Last month, the Tufts School of Medicine posted videos on YouTube of their annual Multicultural Performing Arts Show (MPAG), hosted by the university’s Office of Multicultural Affairs. The show consists of students and professors putting on performances for the rest of the student body in an effort to raise funds for college diversity scholarships for high school seniors in the Boston area. Here’s one performance from this year’s show, but make sure to visit their YouTube page for more videos.

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Tufts Japanese Culture Club remembers earthquake

March 11th marked the one year anniversary of the 9.0 earthquake in Northern Japan. To demonstrate their remembrance of the devastating event, as well as their continued support of its survivors, the Tufts Japanese Culture Club put together a video that compiles existing video footage of the earthquake aftermath coupled with information on both the effects and JCC’s efforts. You can visit their website to learn about what they’re doing to show their support, as well as watch the video below.

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Empowering Egyptian Women Through Song

“A cultural exchange program-meets-American-Idol” is how Laila Selim, A10, describes a project she is working on in Egypt. Collaboration between American company Share the Mic, Egyptian company Nile Promotions and the U.S. Embassy in Cairo has resulted in a program to “support Egyptian women’s right to be heard.”  “Sing Egyptian Women” is a competition to find the best singer in Egypt, while giving the finalists training in leadership communication and music along the way.

The competition has narrowed to 16 singers. Visit the Facebook page for “Sing Egyption Women” to meet the contestants and vote for your favorite.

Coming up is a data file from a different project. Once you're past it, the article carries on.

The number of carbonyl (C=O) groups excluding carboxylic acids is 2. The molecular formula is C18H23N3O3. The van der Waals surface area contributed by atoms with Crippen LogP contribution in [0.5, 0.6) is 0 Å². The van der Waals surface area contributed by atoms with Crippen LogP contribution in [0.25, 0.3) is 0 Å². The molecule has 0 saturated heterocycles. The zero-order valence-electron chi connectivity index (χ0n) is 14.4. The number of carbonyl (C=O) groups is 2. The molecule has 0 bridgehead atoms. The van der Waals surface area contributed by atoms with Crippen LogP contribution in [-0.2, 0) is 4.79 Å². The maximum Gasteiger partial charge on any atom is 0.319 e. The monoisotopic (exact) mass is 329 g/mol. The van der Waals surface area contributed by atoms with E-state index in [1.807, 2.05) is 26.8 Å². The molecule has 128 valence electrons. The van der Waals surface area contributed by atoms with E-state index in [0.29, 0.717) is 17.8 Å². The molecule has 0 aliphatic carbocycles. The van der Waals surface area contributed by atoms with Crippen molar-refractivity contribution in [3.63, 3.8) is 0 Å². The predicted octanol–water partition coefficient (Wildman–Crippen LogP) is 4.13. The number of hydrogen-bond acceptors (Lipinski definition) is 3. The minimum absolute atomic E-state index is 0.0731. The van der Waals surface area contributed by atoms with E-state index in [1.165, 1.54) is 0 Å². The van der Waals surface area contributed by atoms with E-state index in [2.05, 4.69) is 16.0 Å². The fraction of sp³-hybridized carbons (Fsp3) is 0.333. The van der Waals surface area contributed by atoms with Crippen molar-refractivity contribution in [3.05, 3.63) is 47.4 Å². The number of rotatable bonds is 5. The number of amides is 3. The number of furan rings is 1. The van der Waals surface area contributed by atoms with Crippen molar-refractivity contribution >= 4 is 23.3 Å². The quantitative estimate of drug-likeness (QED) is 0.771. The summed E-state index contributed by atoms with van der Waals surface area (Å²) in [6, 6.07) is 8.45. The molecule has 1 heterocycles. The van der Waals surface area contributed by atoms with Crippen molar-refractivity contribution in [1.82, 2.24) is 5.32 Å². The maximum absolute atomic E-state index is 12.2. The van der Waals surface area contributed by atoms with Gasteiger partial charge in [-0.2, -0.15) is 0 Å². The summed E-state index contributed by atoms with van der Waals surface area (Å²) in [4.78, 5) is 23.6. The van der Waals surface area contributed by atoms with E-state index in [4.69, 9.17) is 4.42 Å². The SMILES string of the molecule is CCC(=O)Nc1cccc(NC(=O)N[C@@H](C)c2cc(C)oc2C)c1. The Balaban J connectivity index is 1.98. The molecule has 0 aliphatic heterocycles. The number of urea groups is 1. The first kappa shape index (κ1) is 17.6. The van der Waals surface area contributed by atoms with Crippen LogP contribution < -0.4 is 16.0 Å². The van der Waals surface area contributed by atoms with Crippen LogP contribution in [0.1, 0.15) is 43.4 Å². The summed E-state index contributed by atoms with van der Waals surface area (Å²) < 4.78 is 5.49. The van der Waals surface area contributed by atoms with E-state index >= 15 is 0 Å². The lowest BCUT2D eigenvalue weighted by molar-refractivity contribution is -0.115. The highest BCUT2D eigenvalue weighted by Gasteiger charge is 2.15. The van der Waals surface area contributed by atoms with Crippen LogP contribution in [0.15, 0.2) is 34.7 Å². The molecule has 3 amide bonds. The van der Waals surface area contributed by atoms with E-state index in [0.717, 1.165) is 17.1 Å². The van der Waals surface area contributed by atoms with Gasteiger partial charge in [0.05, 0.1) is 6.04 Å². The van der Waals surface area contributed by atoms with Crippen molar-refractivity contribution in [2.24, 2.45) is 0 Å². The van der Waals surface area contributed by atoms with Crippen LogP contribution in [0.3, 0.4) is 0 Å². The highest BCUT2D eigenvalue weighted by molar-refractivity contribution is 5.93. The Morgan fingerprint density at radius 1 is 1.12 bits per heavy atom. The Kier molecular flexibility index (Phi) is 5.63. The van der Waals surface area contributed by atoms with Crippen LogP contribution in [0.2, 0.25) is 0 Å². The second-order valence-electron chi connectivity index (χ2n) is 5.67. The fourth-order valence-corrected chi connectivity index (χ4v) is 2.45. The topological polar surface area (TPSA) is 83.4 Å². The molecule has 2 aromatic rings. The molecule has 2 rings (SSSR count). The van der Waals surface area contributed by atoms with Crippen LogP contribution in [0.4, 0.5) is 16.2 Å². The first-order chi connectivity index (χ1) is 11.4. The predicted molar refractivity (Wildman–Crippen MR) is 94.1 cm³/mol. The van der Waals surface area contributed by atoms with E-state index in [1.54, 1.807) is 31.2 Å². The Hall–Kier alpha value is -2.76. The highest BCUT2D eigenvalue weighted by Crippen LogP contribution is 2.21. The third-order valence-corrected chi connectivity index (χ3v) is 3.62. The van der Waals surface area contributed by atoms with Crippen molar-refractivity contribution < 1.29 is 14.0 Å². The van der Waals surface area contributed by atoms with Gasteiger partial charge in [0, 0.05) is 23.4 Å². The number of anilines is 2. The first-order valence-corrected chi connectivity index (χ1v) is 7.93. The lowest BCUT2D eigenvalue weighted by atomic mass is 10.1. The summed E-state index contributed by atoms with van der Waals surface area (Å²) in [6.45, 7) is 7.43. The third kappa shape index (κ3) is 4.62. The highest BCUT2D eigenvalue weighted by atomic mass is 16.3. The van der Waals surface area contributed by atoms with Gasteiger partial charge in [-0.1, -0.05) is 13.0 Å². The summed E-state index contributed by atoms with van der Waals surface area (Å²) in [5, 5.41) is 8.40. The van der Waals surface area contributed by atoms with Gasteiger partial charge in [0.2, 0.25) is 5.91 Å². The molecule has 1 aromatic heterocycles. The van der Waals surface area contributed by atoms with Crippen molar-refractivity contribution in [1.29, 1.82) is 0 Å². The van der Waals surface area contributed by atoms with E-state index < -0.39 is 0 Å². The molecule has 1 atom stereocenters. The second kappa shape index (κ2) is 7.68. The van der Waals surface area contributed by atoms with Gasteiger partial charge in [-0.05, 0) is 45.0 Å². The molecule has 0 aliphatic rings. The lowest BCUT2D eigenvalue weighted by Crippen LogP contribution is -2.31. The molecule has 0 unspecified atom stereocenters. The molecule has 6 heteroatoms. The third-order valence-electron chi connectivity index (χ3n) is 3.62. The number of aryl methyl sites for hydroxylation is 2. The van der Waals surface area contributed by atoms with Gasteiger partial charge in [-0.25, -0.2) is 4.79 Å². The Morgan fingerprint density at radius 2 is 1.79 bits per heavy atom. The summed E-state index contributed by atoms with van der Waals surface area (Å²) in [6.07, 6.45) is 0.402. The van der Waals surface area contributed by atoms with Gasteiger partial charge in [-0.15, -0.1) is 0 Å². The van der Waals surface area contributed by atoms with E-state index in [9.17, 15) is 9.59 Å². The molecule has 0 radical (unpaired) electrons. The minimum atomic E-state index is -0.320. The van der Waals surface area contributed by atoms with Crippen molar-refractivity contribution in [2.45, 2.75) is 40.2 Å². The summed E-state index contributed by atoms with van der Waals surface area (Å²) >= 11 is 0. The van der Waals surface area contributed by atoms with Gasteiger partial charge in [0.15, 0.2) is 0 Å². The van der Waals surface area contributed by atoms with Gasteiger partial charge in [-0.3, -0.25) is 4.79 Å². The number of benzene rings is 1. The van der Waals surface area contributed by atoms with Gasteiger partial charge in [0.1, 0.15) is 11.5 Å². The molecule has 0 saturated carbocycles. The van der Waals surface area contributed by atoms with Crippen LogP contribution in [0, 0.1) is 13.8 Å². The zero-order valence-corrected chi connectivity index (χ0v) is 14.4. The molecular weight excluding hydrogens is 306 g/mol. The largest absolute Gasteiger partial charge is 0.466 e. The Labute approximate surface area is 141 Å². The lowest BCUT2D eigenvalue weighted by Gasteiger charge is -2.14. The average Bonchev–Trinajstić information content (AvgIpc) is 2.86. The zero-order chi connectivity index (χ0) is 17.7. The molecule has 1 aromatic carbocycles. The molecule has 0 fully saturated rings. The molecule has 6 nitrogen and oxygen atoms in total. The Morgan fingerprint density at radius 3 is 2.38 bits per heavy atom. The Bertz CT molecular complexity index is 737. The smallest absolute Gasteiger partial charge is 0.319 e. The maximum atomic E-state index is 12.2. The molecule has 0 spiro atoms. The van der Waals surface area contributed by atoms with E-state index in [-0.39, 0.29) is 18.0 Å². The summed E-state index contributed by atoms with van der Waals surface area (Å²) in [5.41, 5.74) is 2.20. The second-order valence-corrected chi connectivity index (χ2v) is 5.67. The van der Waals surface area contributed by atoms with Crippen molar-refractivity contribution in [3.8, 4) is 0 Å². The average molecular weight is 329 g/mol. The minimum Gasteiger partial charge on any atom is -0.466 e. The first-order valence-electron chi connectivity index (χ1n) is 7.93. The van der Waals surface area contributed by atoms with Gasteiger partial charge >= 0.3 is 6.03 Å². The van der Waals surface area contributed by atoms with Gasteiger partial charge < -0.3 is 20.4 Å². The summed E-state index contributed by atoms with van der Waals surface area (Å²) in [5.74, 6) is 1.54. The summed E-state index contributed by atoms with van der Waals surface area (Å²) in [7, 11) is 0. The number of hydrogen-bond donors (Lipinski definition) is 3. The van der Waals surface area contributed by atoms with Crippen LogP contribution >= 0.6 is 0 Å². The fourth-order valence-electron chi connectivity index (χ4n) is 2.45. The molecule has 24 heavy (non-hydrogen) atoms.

“Sing Egyptian Women” has also garnered attention from The Huffington Post and Ahram, the most widely circulated newspaper in Egypt.

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Your Photo Could Be Our Cover Photo

You’ve probably already switched your Facebook profile to timeline, but Facebook is now rolling out timeline to pages. We are getting ready to make the switch on the Tufts University page, and just as you may have agonized over your cover photo, so are we. We need an amazing cover photo that shows off Tufts and we thought that students, alumni, staff, and faculty might have just the right picture.

Just post your photo to the Tufts Facebook page wall. We’ll move the photos into a contest album and the photo with the most likes will be our very first cover photo. Don’t worry – any likes that the photos get while on the wall will be counted in the final tally. We know that the cover photo spot isn’t the easiest to fill, so if you have a great photo that doesn’t fit the cover photo specs, you can submit it as a profile picture.

We’d love to have photos from all campuses and schools, from students, staff, and alumni. So get shooting! Your photo could be our very first Facebook cover photo!


  • Post your photo to the Tufts University Facebook page wall by next Tuesday, March 13
  • The ideal size for cover photos is 850 x 315
  • The ideal size for profile photos is 180 x 180
  • Photos will be moved into the contest album
  • Vote! And get your friends to vote! Whichever photo has the most likes (we’ll tally likes on both the wall and in the album) will be our very first cover photo

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EPIIC on the Web

The 2011-2012 EPIIC symposium, a four day event that took place from February 22 to 26,  was comprised of lectures and panels discussing various aspects of this year’s subject, “Conflict in the 21st Century,” and was put on by the Tufts Institute of Global Leadership. While tickets to the full symposium could run up to $75 a pop (the price was largely discounted for Tufts students and alums), the IGL made it possible to stay in the know no matter where you were, both during and after the symposium. You can scroll back on their twitter account to check out great EPIIC quotes or see their Flickr albums for photos of the many events and speakers.